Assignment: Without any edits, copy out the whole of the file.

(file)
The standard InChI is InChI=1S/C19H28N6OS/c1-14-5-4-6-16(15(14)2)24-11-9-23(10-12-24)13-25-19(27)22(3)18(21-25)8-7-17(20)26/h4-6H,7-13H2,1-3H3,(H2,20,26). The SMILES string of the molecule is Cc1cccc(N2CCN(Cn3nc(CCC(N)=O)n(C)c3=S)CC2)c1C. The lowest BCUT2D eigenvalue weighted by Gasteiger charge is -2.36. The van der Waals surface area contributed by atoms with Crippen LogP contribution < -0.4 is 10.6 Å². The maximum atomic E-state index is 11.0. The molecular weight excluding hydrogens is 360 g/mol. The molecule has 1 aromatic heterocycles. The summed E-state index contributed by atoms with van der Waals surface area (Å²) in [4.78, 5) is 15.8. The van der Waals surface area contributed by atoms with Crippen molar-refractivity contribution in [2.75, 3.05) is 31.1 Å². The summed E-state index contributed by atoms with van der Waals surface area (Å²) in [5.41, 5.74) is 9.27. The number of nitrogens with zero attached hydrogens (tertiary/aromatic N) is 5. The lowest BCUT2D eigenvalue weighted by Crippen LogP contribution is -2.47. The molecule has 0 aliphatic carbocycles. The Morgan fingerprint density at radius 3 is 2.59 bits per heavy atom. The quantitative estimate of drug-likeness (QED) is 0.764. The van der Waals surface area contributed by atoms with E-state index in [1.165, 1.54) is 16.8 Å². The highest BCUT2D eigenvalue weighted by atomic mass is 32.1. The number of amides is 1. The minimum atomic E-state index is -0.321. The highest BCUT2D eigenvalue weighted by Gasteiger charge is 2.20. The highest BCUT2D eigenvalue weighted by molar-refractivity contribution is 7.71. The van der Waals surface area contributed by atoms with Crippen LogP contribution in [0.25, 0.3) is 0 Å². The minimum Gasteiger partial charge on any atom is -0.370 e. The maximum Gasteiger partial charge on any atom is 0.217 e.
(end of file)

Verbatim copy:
The standard InChI is InChI=1S/C19H28N6OS/c1-14-5-4-6-16(15(14)2)24-11-9-23(10-12-24)13-25-19(27)22(3)18(21-25)8-7-17(20)26/h4-6H,7-13H2,1-3H3,(H2,20,26). The SMILES string of the molecule is Cc1cccc(N2CCN(Cn3nc(CCC(N)=O)n(C)c3=S)CC2)c1C. The lowest BCUT2D eigenvalue weighted by Gasteiger charge is -2.36. The van der Waals surface area contributed by atoms with Crippen LogP contribution < -0.4 is 10.6 Å². The maximum atomic E-state index is 11.0. The molecular weight excluding hydrogens is 360 g/mol. The molecule has 1 aromatic heterocycles. The summed E-state index contributed by atoms with van der Waals surface area (Å²) in [4.78, 5) is 15.8. The van der Waals surface area contributed by atoms with Crippen molar-refractivity contribution in [2.75, 3.05) is 31.1 Å². The summed E-state index contributed by atoms with van der Waals surface area (Å²) in [5.41, 5.74) is 9.27. The number of nitrogens with zero attached hydrogens (tertiary/aromatic N) is 5. The lowest BCUT2D eigenvalue weighted by Crippen LogP contribution is -2.47. The molecule has 0 aliphatic carbocycles. The Morgan fingerprint density at radius 3 is 2.59 bits per heavy atom. The quantitative estimate of drug-likeness (QED) is 0.764. The van der Waals surface area contributed by atoms with E-state index in [1.165, 1.54) is 16.8 Å². The highest BCUT2D eigenvalue weighted by atomic mass is 32.1. The number of amides is 1. The minimum atomic E-state index is -0.321. The highest BCUT2D eigenvalue weighted by Gasteiger charge is 2.20. The highest BCUT2D eigenvalue weighted by molar-refractivity contribution is 7.71. The van der Waals surface area contributed by atoms with Crippen LogP contribution in [0.25, 0.3) is 0 Å². The minimum Gasteiger partial charge on any atom is -0.370 e. The maximum Gasteiger partial charge on any atom is 0.217 e.